Chapter 2: Dog and Pony Show. The Lion Foundation holds a press conference, with only the young lions on stage so reporters and the public will understand that they're real people, not just talking animals. They briefly describe their construction, physiology and training. Reporters' questions are not all easy. A tabloid reporter pokes into their sex lives, and one reporter from a religious publication is downright hostile in that the lion prople were not divinely created.
Chapter 3: General Education Diploma. The lions learn about the public world, such as using money to buy lunch at a fast food joint. After a challenge to their Utah citizenship they take the GED test, successfully. Prompted by a question asked by one of the reporters, they visit an art museum.
Chapter 4: Enjoined from Husbandry. In three years since the press conference the Lion Foundation has fought off lawsuits, but the major one is now coming to trial. The lions do some long distance running, as research on lion physiology. Annoyed that the staff are treating them like children, they impulsively run the course again to prove how tough they are. Night falls, they get lost, and they shelter in the forest. When they return the next morning they discover that the judge has issued an injunction and six officers are driving up to serve it. They ride with the officers to Salt Lake to plead their case with the judge -- convincingly, for the most troublesome part of the injunction is vacated.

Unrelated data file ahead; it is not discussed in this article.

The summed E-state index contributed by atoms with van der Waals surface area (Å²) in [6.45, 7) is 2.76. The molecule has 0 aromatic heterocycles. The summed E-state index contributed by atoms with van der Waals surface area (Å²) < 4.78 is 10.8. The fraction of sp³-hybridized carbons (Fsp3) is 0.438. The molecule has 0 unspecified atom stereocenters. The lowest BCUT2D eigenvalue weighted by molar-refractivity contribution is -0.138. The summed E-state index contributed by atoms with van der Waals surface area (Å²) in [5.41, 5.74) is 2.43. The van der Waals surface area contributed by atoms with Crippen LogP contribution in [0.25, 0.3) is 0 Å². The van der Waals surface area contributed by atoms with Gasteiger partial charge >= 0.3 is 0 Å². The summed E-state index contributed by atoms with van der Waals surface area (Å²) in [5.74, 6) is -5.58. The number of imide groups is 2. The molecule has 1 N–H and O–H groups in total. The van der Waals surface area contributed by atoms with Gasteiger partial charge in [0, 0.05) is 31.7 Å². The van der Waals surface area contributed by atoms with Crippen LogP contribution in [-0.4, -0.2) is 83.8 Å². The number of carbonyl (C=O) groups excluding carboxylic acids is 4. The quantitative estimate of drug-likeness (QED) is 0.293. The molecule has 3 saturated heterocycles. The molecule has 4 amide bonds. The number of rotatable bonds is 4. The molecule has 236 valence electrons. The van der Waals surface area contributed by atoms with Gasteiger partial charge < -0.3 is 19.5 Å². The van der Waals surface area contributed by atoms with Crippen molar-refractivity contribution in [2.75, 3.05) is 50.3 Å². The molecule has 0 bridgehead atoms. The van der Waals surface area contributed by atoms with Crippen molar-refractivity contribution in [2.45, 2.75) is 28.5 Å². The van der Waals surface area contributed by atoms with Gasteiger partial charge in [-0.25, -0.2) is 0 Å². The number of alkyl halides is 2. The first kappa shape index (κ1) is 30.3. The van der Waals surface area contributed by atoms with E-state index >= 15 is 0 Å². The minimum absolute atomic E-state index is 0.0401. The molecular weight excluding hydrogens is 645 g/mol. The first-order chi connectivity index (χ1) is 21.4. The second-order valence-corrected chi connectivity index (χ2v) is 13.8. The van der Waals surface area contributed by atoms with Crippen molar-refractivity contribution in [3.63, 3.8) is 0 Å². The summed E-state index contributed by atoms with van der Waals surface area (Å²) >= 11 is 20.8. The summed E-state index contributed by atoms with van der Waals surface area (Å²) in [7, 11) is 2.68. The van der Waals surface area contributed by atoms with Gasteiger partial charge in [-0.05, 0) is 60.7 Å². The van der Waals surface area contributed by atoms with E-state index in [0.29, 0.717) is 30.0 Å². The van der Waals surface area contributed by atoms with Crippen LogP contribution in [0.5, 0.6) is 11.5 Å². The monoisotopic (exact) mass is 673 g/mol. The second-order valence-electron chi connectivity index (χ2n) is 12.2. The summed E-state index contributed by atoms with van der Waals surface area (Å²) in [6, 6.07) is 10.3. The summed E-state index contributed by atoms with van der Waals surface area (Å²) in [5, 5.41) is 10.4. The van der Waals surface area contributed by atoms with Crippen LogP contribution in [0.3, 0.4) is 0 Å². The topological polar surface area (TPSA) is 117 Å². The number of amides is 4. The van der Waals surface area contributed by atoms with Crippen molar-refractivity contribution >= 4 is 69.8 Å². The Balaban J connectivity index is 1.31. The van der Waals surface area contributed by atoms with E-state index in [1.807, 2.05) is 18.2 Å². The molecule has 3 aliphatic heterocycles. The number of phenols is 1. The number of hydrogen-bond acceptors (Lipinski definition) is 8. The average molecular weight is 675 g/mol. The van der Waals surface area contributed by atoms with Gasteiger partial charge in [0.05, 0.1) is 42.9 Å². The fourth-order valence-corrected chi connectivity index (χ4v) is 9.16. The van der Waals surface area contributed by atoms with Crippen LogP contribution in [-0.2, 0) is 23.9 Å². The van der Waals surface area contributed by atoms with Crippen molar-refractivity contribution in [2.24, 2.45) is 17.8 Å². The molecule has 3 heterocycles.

Chapter 5: Mate Selection. Simba, the youngest of his group, reaches official sexual maturity, and as planned the male lions confront the females and negotiate a procedure for pairing up. Tiger chooses Simba as her mate.
Chapter 6: The Wedding. The staff give the lions a wedding banquet. Afterward they fade off into the forest and Simba and Tiger decide the basics of their relationship. They return to their room, and decide to try sex. After failures they discover the secret: making a pair. Afterward they discuss Charlie and his new mate Diana's accomodation to his extreme territoriality, and Charlie's worries: the lions are running out of lessons. They will soon have to go to college.
Chapter 7: ProFro Eats FroYo at the CoHo. Simba attends an orientation weekend at Stanford to find out what college is all about. His student hosts introduce him to essential topics: money management, college-style classes, and human food.
Chapter 8: Freshman. Simba got in to Stanford. He meets his new roommate. He plans his courses with his advisor and signs up for a job. One of his neighbors reacts violently on first seeing him. By computer, Tiger reports a hair-raising flight to her college.
Chapter 9: Emergency Room. Simba is rejected for two jobs. He is nearly rejected for a job mopping floors in the hospital emergency room because he might scare the patients. However, he gets a chance to prove himself and test patient reactions. He gets good marks on a broken finger and a gunshot wound. A little girl has been raped, and Simba is instrumental in getting her calmed down and cooperating. He is hired. Returning to the dorm afterward, he discovers he can take a class learning to play the organ.